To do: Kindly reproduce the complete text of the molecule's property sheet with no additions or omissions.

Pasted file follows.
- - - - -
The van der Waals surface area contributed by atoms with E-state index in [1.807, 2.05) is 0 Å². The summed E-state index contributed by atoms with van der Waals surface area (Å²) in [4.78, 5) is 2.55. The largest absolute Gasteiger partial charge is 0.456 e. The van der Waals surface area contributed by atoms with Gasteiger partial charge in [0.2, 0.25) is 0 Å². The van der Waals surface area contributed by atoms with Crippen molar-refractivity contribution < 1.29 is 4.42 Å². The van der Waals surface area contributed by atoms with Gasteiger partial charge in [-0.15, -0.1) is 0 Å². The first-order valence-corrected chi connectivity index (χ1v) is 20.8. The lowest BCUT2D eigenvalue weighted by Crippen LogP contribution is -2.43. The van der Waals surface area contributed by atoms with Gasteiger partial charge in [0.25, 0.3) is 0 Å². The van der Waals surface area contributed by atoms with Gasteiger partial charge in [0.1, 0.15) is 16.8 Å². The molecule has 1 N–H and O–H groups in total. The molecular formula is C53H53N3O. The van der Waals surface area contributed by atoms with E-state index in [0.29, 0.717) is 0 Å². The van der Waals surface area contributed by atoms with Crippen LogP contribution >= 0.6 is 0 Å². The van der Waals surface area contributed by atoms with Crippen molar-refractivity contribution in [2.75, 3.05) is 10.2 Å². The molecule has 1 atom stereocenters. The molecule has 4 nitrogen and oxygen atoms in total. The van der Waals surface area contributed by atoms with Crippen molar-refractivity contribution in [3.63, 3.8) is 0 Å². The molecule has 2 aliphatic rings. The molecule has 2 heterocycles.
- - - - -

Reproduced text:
The van der Waals surface area contributed by atoms with E-state index in [1.807, 2.05) is 0 Å². The summed E-state index contributed by atoms with van der Waals surface area (Å²) in [4.78, 5) is 2.55. The largest absolute Gasteiger partial charge is 0.456 e. The van der Waals surface area contributed by atoms with Gasteiger partial charge in [0.2, 0.25) is 0 Å². The van der Waals surface area contributed by atoms with Crippen molar-refractivity contribution < 1.29 is 4.42 Å². The van der Waals surface area contributed by atoms with Gasteiger partial charge in [-0.15, -0.1) is 0 Å². The first-order valence-corrected chi connectivity index (χ1v) is 20.8. The lowest BCUT2D eigenvalue weighted by Crippen LogP contribution is -2.43. The van der Waals surface area contributed by atoms with Gasteiger partial charge in [0.25, 0.3) is 0 Å². The van der Waals surface area contributed by atoms with Gasteiger partial charge in [0.1, 0.15) is 16.8 Å². The molecule has 1 N–H and O–H groups in total. The molecular formula is C53H53N3O. The van der Waals surface area contributed by atoms with E-state index in [0.29, 0.717) is 0 Å². The van der Waals surface area contributed by atoms with Crippen LogP contribution >= 0.6 is 0 Å². The van der Waals surface area contributed by atoms with Crippen molar-refractivity contribution in [2.75, 3.05) is 10.2 Å². The molecule has 1 atom stereocenters. The molecule has 4 nitrogen and oxygen atoms in total. The van der Waals surface area contributed by atoms with Crippen molar-refractivity contribution in [3.63, 3.8) is 0 Å². The molecule has 2 aliphatic rings. The molecule has 2 heterocycles.